Unrestored collector cars, because of their irreplaceable originality, are fast becoming the preferred type of car that enthusiasts, collectors, dealers, auction houses and museums want to possess. But if a car’s untouched originality reaches a point where its condition looks so inferior and flawed that it no longer represents the way it was first assembled, then it needs to be restored – at the very least for posterity.
What’s the deciding factor in preserving a car’s originality? While tarnished chrome, faded factory-applied paint, shabby upholstery and delaminated glass can be desirable attributes of unrestored original automobiles, determining when that originality needs to be replaced and restored requires a well-thought-out assessment of the car’s condition. Each day there are fewer and fewer original collector-quality automobiles left in this world, so we need to do our best to preserve those that remain and avoid restoring them for the sake of making them perfect.
Original collector cars should be considered nothing less than highly prized automotive artifacts. They are important transportation objects of great historical significance, and provide a look-back into the world of automobile manufacturing of years gone by. They are our only glimpse into the past, thus affording us the wonderful opportunity to study firsthand the way manufacturing techniques were carried out during all of the different decades and periods of automobile production. We can see how the assembly line workers applied the paint and inspection marks, how the upholstery was stitched and carpet was bound, wood was cut, shaped and joined, and which types of fasteners were used for specific applications. The same is true for all of a car’s mechanical parts including engine, transmission, differential, suspension and electrical systems. Better than shop manuals, an unrestored car is existing proof of the way automobiles used to be built, and are the only true guidebook that restorers can use to ensure that the cars that they are restoring are rebuilt in the most accurate, factory-correct manner. Original automobiles such as these should be cherished.
Consider this: If a painting by Monet or a stained glass panel by Tiffany shows its age, those precious works of art aren’t repainted or releaded, they’re just cleaned. So then, why should well-preserved old cars be repainted if their original finish is still in respectable condition? After all, once that factory-applied paint is removed and the car is repainted, then that car can no longer be called an original collector car. Refurbished, yes, but certainly not an original.
While it’s remarkable for cars built during the late 1940s and 1950s to have survived without being trashed or restored, imagine just how special it must be for cars that were produced in the 1930s, ’20s, and Teens to retain today everything that they were first assembled with all those decades ago. For a car to have survived substantially more than a half-century and still retain its original paint, interior, engine, instruments, and most of its mechanical components is a testament not only to the manufacturer’s engineering methods and build quality, but to all the previous owners who treated it with care, provided steadfast maintenance and worked hard to preserve its originality with great respect. Even more amazing are the cars of the muscle era that have remained in top-notch shape after participating in street wars, drag strip competition, and hard driving day in and day out. After all, that’s exactly how most owners drove them.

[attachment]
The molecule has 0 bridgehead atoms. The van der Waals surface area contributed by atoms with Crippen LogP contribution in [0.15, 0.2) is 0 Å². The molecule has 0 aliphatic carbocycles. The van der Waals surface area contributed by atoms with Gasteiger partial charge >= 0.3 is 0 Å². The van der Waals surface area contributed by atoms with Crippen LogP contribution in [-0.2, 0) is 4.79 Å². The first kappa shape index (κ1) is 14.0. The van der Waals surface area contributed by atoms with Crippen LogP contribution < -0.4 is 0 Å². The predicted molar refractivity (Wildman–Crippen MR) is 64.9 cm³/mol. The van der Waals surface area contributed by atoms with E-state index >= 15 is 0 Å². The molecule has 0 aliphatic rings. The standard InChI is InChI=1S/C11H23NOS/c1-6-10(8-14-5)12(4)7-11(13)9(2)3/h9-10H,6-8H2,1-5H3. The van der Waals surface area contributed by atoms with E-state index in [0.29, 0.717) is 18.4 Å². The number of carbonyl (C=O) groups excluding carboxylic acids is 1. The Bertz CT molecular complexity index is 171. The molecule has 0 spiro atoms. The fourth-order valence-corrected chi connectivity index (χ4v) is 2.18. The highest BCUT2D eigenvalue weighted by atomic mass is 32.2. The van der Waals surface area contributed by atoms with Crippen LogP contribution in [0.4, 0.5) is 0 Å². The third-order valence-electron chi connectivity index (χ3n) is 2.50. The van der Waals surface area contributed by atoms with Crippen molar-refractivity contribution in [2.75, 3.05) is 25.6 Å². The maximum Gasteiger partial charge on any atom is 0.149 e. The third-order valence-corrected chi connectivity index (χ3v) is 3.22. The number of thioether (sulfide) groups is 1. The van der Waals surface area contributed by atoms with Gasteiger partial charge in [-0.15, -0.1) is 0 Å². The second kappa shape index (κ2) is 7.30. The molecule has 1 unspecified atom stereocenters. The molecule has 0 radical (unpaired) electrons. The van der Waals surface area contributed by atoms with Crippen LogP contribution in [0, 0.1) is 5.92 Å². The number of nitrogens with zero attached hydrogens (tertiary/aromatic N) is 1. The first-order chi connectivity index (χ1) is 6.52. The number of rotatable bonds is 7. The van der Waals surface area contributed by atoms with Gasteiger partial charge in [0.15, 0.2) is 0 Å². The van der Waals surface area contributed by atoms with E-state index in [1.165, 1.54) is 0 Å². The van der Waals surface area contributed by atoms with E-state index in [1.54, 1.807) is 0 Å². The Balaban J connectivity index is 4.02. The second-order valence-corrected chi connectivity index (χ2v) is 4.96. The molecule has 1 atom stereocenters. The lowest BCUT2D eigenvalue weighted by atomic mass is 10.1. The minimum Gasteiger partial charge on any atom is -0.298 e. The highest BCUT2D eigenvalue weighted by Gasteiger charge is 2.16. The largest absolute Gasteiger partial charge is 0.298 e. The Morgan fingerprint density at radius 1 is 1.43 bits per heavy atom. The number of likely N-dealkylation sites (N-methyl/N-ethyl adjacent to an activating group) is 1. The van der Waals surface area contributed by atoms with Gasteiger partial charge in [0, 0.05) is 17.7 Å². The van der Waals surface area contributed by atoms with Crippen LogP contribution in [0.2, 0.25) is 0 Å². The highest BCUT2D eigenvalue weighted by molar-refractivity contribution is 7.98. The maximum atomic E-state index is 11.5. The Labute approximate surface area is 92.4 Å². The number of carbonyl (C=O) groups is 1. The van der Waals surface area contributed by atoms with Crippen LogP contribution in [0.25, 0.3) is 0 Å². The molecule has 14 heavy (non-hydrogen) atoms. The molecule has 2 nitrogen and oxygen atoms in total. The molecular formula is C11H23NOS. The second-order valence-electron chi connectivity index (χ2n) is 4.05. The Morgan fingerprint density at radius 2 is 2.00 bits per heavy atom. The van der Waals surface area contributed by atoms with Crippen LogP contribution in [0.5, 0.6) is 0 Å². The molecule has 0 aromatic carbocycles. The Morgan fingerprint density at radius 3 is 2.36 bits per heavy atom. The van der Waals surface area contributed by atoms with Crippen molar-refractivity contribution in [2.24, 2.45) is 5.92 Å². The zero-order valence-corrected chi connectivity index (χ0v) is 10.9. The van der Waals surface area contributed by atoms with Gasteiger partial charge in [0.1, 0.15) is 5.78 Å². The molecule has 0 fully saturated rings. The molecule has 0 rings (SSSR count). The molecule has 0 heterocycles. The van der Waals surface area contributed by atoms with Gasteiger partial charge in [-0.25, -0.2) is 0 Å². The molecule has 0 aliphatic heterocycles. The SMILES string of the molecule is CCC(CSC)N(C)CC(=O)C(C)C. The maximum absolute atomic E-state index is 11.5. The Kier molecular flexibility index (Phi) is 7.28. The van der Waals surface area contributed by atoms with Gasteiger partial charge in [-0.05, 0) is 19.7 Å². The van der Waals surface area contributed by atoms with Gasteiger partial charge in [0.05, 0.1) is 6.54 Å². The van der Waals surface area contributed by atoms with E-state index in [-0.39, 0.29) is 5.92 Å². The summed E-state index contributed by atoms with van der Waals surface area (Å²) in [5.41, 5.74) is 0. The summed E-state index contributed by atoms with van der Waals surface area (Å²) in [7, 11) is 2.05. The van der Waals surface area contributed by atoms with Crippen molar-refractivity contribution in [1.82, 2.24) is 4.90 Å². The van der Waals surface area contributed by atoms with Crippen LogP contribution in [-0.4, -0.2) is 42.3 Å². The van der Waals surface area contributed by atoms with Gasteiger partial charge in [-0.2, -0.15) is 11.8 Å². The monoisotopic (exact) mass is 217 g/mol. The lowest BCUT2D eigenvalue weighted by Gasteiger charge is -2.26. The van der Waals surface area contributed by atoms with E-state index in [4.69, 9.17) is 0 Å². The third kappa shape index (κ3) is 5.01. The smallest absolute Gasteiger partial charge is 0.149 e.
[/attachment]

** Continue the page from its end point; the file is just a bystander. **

The most extraordinary survival characteristic of any pre-war-era automobile has got to be the body finish. Compared to today’s highly durable urethane enamels and base coat/clear coat urethane systems, cars from this period were painted with nitrocellulose lacquer, which was a very delicate paint finish. Lacquer is extremely brittle, and unless it was cleaned and polished regularly it slowly lost its shine over time. And the more it was polished to retain that shine, the thinner and thinner the paint became. This is why on most prewar cars, especially those of the brass and nickel eras, if they had never been repainted in almost every example you will see traces of the primer below the top coat showing through. This mostly occurred along the tops of each fender and along the edges of the hood. But don’t look at these cars as derelicts or being uncared for: instead, think of them as rare time capsules of Detroit’s past manufacturing techniques.
So the question remains: What’s the deciding factor in preserving a car’s originality? Along with the above photos, here are a few examples and explanations why originality is worth keeping even when it shows some age.